I only keep commenting on it because people keep bringing it up. I don't consider it a relevant point of discussion at all. I originally cited the numbers because someone asked what legal limits would be used in a rape trial. In most states, that's .08, in some it's .1, because that's what they use as the legal definition of "drunk."
In that sense, it's relevant. But it's far from the end-all, be-all of the discussion, because almost no cases will actually ever include this information. Unless someone checks into an ER with a level far above that, it's not likely to come into play.
Whether or not that matches the point of intoxication at which a jury would otherwise convict someone is another question entirely. And maybe that IS a discussion worth having. Maybe someone is sufficiently in control of their faculties at .08 that they can still give informed consent. I imagine that's a question for a government study into the issue.
And maybe it's the case that a legal definition of "drunk" needs to be uncoupled from DUI thresholds so the "drunk" label can be raised to a higher BAC without having to change the level for impairment relative to operating a vehicle. That's possible.
Either way, a victim being over the legal limit is likely going to be deemed unable to consent by a court.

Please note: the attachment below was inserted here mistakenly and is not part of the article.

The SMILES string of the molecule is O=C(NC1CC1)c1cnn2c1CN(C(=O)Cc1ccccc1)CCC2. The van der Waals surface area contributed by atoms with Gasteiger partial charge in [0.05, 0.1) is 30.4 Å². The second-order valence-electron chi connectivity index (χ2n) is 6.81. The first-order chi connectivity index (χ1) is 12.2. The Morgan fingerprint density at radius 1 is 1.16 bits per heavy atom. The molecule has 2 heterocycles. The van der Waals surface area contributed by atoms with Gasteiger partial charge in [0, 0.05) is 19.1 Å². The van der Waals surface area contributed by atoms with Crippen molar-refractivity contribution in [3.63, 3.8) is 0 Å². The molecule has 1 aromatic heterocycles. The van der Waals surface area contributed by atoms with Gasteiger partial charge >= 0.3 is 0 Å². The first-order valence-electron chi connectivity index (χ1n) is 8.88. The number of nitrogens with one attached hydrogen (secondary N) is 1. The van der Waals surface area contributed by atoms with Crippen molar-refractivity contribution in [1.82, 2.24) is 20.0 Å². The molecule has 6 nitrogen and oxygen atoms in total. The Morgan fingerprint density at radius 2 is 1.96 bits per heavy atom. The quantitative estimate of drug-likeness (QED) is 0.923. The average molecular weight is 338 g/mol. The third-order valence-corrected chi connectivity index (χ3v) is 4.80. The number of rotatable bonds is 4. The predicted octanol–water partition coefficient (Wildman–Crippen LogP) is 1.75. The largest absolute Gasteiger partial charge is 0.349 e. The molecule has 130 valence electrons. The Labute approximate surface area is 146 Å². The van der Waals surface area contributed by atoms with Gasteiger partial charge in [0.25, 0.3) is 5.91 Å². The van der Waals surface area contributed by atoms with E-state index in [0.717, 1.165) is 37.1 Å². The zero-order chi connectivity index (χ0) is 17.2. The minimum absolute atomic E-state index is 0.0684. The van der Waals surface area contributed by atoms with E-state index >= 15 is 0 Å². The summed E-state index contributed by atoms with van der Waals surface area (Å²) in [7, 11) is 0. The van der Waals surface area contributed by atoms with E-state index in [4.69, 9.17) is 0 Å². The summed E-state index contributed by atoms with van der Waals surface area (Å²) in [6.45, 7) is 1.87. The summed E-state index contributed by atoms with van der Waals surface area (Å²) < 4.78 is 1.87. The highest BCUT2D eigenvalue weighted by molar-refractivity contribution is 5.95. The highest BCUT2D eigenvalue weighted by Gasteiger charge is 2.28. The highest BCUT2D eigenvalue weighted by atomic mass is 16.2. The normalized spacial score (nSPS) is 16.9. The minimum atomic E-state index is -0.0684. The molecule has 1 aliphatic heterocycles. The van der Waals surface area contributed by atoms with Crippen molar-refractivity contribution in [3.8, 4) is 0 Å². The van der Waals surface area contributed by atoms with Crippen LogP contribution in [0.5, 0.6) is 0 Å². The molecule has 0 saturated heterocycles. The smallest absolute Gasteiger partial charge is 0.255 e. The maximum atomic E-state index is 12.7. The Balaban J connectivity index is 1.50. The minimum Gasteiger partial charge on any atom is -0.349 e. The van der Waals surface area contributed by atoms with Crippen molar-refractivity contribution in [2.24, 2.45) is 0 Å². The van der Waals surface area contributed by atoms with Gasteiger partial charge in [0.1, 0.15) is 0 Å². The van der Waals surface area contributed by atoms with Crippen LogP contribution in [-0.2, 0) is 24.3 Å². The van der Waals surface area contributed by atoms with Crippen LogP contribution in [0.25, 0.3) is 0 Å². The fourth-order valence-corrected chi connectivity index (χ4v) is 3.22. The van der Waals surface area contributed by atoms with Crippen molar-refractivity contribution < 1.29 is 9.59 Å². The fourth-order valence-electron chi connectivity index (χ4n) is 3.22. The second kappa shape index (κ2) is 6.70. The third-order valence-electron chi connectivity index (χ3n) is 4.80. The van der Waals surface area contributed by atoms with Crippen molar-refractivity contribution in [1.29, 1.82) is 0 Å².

And that's as far as it is relevant. ******** about how low that is isn't going to change that. If you disagree with it, fine. I don't - I've generally felt confident in my ability to gauge whether or not someone was at or past the limit. Maybe I'm wrong, maybe you're wrong, maybe you're both wrong, or maybe we're both right. I don't know, I don't care. Either way, that's the legal definition of "drunk" as it currently stands. If you don't like it, write your representative or something. IDK - do people still do that?
See, just under that .08, and they appear overall normal, if a little unable to react in a timely manner to quickly changing stimuli. They couldn't up that to .08 because it'd still be against the law for them to operate that vehicle, even if for "science".
And if we were talking about a 10 second interaction, then I might be swayed by that argument. Since I'm going to go ahead and assume someone will spend more time than that talking to their partner, and leaving a venue/heading to privacy with a partner, and removing certain articles of clothing with a partner, that they should be able to tell if their partner is inebriated.
All of them seemed clearly drunk to me. Maybe that's because I spend more time observing people and their habits than average, and shouldn't expect other people to be able to do that. It's fully possible. I spend more time at parties hanging out with friends on sofas and watching other people than roving through crowds.
Yeah, if someone's borderline you can't tell. The difference between .075 and .08 isn't going to be noticeable. My rule of thumb is to just not have *** with someone if I'm not confident they're sober enough to consent. If that rule doesn't sit well with you, don't use it. Edited, Jun 6th 2013 8:54pm by idiggory